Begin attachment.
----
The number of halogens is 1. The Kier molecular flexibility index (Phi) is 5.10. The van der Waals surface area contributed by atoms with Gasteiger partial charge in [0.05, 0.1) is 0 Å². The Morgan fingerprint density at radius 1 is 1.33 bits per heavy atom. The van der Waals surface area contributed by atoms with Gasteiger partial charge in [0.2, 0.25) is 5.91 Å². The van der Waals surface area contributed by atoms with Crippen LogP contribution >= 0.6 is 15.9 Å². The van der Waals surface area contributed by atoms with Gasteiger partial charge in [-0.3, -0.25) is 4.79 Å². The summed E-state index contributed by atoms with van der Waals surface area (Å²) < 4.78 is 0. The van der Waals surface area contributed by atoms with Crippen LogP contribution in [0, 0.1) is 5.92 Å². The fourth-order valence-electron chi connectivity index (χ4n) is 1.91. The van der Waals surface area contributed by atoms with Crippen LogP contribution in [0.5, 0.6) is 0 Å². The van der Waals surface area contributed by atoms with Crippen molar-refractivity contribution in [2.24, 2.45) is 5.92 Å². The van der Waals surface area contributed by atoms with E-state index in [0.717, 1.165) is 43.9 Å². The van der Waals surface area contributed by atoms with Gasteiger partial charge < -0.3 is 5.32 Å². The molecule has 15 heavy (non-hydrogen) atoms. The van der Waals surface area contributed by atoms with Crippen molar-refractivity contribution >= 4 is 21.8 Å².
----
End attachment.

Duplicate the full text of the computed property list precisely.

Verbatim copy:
The number of halogens is 1. The Kier molecular flexibility index (Phi) is 5.10. The van der Waals surface area contributed by atoms with Gasteiger partial charge in [0.05, 0.1) is 0 Å². The Morgan fingerprint density at radius 1 is 1.33 bits per heavy atom. The van der Waals surface area contributed by atoms with Gasteiger partial charge in [0.2, 0.25) is 5.91 Å². The van der Waals surface area contributed by atoms with Crippen LogP contribution >= 0.6 is 15.9 Å². The van der Waals surface area contributed by atoms with Gasteiger partial charge in [-0.3, -0.25) is 4.79 Å². The summed E-state index contributed by atoms with van der Waals surface area (Å²) < 4.78 is 0. The van der Waals surface area contributed by atoms with Crippen LogP contribution in [0, 0.1) is 5.92 Å². The fourth-order valence-electron chi connectivity index (χ4n) is 1.91. The van der Waals surface area contributed by atoms with Crippen LogP contribution in [0.5, 0.6) is 0 Å². The van der Waals surface area contributed by atoms with Crippen molar-refractivity contribution in [2.24, 2.45) is 5.92 Å². The van der Waals surface area contributed by atoms with E-state index in [0.717, 1.165) is 43.9 Å². The van der Waals surface area contributed by atoms with Gasteiger partial charge < -0.3 is 5.32 Å². The molecule has 15 heavy (non-hydrogen) atoms. The van der Waals surface area contributed by atoms with Crippen molar-refractivity contribution >= 4 is 21.8 Å².